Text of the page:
On the more creative side I'd love to take my Arduino hobby to the next level and build interactive art installations for museums.
But if I could have any job in the world, it'd be what I spend every other hour not on shift doing, and that's programming and solving problems.
If I had to pick something else, I'd probably get bored.
Now I find most of my vacations are centered around traveling to ruins or going to live in small towns with interesting cultures.
Way cooler than software. FML.
I can sit for ages thinking about how movies and TV series are cut and edited, i think it is fascinating.
Surgeon would be interesting.
It is however not a big leap from the fundamental reason i am in tech.
I like to figure out how stuff works and fit together.
I don't feel it maters that much if it is a computer or a human body.
Prototyping this year.
Also, any hobby/sport that gives you big addrenaline rush + makes/keeps you fit but doesn't slowly kill you (example: (kick)boxing kills your braincells) ?
You got a serious and a kind of serious answer :D
The original reference architecture for the Human Body is still valid, save for a newly-classified organ here and there.
No microservices revolutions, no development methodologies, no UI toolkits...
The feeling of learning a new word and using it correctly is like crack. I still have pretty good memories of learning words like "however" and "nevertheless" when I was a kid.
The more I read about how people in the US treat each other, the more I want to work with innocents.
Screw the money. I've got enough saved to live simply but well. And yes, I'm married.
Most likely taking care of goats.
Theme park design/engineering
Museum exhibit design/construction
Love development, but I'd much rather do it on the side than 40 hrs/week.
Half of it is shared with CS, so is kinda the same but more fun.
C is still the main language for standards so I could find myself at home, as I am a OpenBSD user and zealot.
No GNURadio here, sadly, but is WIP.
Hacking comm devices is funny.
Even something simple as SDR's are interesting too.
- Fiction Author
- Location Hunter for Cinematographers (basically get paid to travel to wonderful scenic places)
- Landscape Photographer (very hard to get paid for this I guess)
Being around all the high tech machines on the farm has gotten me quite interested in mechanical engineering of late, so if I were to make the switch again, it may be in that direction. Especially, to bring things full circle, with a focus on integrating my software experience into those machines; robots and such.
He'd done various things, been a pianist, engineer, parent etc.
Now he writes, he says it's the most fulfilling career he's ever had; Though I expect he's already financially stable.
Have been doing it as a hobby but would love to spend more time immersing myself into the beautiful game.
edit: Film camera repairman
Edit: Or HV mechanic. I love big engines.
Professional chess player
Fantasy book author
From reading it sounds like yoga teachers are plentiful since a lot of people practicing naturally progress to getting certified. Starting wages can be very poor because of this. That's where I think marketing can be the differentiating factor. Travel around India learning, maybe write a book or blog about yourself. Get on reality TV and become a minor celebrity. Have a very well respected lineage. Just some ideas to bring in more clients.
Big cities are definitely the safest.
Or, teaching engineering.
assuming I could live on the crap money, of course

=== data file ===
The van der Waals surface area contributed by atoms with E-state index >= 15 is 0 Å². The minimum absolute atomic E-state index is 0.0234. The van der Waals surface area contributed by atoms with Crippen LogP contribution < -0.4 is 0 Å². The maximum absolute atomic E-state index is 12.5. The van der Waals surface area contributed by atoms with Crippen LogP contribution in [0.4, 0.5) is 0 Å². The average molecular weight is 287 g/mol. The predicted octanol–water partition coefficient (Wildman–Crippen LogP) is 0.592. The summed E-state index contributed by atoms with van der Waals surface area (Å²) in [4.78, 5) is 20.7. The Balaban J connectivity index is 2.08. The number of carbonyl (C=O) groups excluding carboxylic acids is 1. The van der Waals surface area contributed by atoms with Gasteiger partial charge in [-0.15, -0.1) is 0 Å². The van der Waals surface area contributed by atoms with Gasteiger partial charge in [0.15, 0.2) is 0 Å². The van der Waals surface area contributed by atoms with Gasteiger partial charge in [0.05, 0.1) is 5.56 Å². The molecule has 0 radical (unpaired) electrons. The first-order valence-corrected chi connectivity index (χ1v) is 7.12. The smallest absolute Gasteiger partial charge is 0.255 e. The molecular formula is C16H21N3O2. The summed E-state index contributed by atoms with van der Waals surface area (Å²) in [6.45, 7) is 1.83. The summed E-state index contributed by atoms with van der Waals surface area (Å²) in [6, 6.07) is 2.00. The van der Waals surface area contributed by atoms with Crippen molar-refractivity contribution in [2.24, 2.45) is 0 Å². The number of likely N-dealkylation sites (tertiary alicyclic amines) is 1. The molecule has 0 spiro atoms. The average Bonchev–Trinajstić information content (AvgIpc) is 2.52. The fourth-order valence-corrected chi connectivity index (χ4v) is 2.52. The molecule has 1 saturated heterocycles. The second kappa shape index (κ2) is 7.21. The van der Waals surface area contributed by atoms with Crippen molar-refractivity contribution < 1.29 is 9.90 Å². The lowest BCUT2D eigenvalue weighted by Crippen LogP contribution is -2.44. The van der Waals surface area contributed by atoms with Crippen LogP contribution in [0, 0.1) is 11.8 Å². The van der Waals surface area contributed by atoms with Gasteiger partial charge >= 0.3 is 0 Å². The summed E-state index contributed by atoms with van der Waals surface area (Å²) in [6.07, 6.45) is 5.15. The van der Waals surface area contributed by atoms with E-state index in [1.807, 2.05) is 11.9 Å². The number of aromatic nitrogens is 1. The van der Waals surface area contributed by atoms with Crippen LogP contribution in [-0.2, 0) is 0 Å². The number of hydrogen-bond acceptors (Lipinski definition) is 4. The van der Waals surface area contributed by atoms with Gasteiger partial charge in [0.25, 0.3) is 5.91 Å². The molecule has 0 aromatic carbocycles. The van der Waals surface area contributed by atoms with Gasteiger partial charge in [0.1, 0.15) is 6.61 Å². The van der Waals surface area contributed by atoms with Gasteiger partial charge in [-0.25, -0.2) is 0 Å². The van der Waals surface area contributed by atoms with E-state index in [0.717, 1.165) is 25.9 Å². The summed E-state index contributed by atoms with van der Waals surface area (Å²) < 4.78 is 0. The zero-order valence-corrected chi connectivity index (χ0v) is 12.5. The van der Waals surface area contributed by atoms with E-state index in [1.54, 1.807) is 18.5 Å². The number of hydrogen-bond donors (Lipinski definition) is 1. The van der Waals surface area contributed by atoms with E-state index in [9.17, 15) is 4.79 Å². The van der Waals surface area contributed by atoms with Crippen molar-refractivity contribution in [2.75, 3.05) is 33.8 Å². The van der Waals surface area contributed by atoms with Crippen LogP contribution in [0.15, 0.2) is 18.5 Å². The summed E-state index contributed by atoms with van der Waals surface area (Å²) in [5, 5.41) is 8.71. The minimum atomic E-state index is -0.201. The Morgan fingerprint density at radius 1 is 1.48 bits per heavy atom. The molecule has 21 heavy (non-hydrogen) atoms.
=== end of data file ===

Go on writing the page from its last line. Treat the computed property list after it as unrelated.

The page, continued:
One of the disappointing things I have learned is that many municipalities limit the visible height of residential buildings from the average grade level to its highest point to only 30 or 40 feet. That means, in combination with the depth of the frost-heave line, that spherical shells are not possible for a family-sized home, and the only feasible tornado-resistant shapes would be severely-flattened ellipsoids and toruses. I had a hypothesis that I really wanted to test regarding the humidity problems experienced with geodesic dome homes, but that one zoning issue makes testing it pretty much impossible.
I have been pretty disappointed with all of the stick-built homes I have ever lived in, with regard to maintenance and infrastructure issues. In short, I'm sick of paying through the nose for cheap, slipshod crap. If I'm going to pay through the nose anyway, I'd rather get something that could survive a nuclear strike on the nearest strategic asset, where I would never have to use a plunger in any toilet because the architect never talked to a master plumber, and never need to tack up visible wires because the existing wiring plan stinks, and also never have to carry the laundry up and down two flights of stairs because no one bothered to minimize the distance between that particular appliance and all the bedroom closets.
I just want to rebel against the existing market conditions in housing. Realistically, I would likely be an abysmal failure in that sector, and would have to return to software development--with my tail between my legs--in less than 5 years. But I'd also get a kickass house out of it, which would slowly reveal its agonizingly severe problems over the following 10 years, which would have bankrupted my company anyway, had it succeeded. Then I'd write a book about my experience, which would sell 30 copies. I'd become a bitter old geezer, and none of my co-workers would talk to me unless they had a question about our crufty, legacy C++21 module that everyone else is afraid to touch. My best friend would be a red Swingline stapler. I would be buried with it. Then concrete shell homes would sweep the nation in a flurry of unexpected popularity. I would get frequent reports about it in "The Special Hell for People Who Don't Really Deserve It, But We Torment Them Anyway, Just for Fun", which would be effectively indistinguishable from my pre-demise existence as a software professional, except Special Hell gets 3.5 weeks of PTO, and Columbus Day off, because even pure evil has limits.~